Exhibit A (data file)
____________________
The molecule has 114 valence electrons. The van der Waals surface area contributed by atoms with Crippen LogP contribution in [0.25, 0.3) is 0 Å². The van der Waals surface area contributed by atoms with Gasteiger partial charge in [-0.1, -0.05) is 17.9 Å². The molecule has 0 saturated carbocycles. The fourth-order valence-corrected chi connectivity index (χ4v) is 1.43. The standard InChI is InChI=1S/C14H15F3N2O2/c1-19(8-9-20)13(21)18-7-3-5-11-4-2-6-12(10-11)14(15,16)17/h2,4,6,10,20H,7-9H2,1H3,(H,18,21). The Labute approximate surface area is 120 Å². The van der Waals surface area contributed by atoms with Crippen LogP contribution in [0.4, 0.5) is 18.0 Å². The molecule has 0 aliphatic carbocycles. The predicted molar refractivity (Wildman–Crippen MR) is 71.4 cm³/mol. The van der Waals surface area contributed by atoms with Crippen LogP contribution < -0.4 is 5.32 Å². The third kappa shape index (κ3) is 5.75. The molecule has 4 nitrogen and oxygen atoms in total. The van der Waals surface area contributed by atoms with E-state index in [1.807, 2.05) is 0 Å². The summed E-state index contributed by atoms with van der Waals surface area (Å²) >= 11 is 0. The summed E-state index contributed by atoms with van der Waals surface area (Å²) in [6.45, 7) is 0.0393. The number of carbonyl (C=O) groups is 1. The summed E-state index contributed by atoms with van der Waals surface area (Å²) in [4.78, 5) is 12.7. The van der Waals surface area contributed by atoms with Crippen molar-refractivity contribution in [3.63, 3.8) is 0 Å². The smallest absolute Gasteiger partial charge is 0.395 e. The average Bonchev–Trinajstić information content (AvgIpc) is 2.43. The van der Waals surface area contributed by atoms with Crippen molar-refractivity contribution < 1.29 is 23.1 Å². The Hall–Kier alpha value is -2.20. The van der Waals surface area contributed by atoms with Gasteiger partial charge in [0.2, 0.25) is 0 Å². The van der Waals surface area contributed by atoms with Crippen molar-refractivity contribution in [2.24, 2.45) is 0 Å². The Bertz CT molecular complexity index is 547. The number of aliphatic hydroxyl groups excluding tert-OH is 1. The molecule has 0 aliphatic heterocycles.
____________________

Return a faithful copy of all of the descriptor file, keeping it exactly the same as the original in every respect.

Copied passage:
The molecule has 114 valence electrons. The van der Waals surface area contributed by atoms with Crippen LogP contribution in [0.25, 0.3) is 0 Å². The van der Waals surface area contributed by atoms with Gasteiger partial charge in [-0.1, -0.05) is 17.9 Å². The molecule has 0 saturated carbocycles. The fourth-order valence-corrected chi connectivity index (χ4v) is 1.43. The standard InChI is InChI=1S/C14H15F3N2O2/c1-19(8-9-20)13(21)18-7-3-5-11-4-2-6-12(10-11)14(15,16)17/h2,4,6,10,20H,7-9H2,1H3,(H,18,21). The Labute approximate surface area is 120 Å². The van der Waals surface area contributed by atoms with Crippen LogP contribution in [0.4, 0.5) is 18.0 Å². The molecule has 0 aliphatic carbocycles. The predicted molar refractivity (Wildman–Crippen MR) is 71.4 cm³/mol. The van der Waals surface area contributed by atoms with Crippen LogP contribution < -0.4 is 5.32 Å². The third kappa shape index (κ3) is 5.75. The molecule has 4 nitrogen and oxygen atoms in total. The van der Waals surface area contributed by atoms with E-state index in [1.807, 2.05) is 0 Å². The summed E-state index contributed by atoms with van der Waals surface area (Å²) >= 11 is 0. The summed E-state index contributed by atoms with van der Waals surface area (Å²) in [6.45, 7) is 0.0393. The number of carbonyl (C=O) groups is 1. The summed E-state index contributed by atoms with van der Waals surface area (Å²) in [4.78, 5) is 12.7. The van der Waals surface area contributed by atoms with Crippen molar-refractivity contribution in [3.63, 3.8) is 0 Å². The smallest absolute Gasteiger partial charge is 0.395 e. The average Bonchev–Trinajstić information content (AvgIpc) is 2.43. The van der Waals surface area contributed by atoms with Crippen molar-refractivity contribution < 1.29 is 23.1 Å². The Hall–Kier alpha value is -2.20. The van der Waals surface area contributed by atoms with Gasteiger partial charge in [0.2, 0.25) is 0 Å². The van der Waals surface area contributed by atoms with Crippen molar-refractivity contribution in [2.24, 2.45) is 0 Å². The Bertz CT molecular complexity index is 547. The number of aliphatic hydroxyl groups excluding tert-OH is 1. The molecule has 0 aliphatic heterocycles.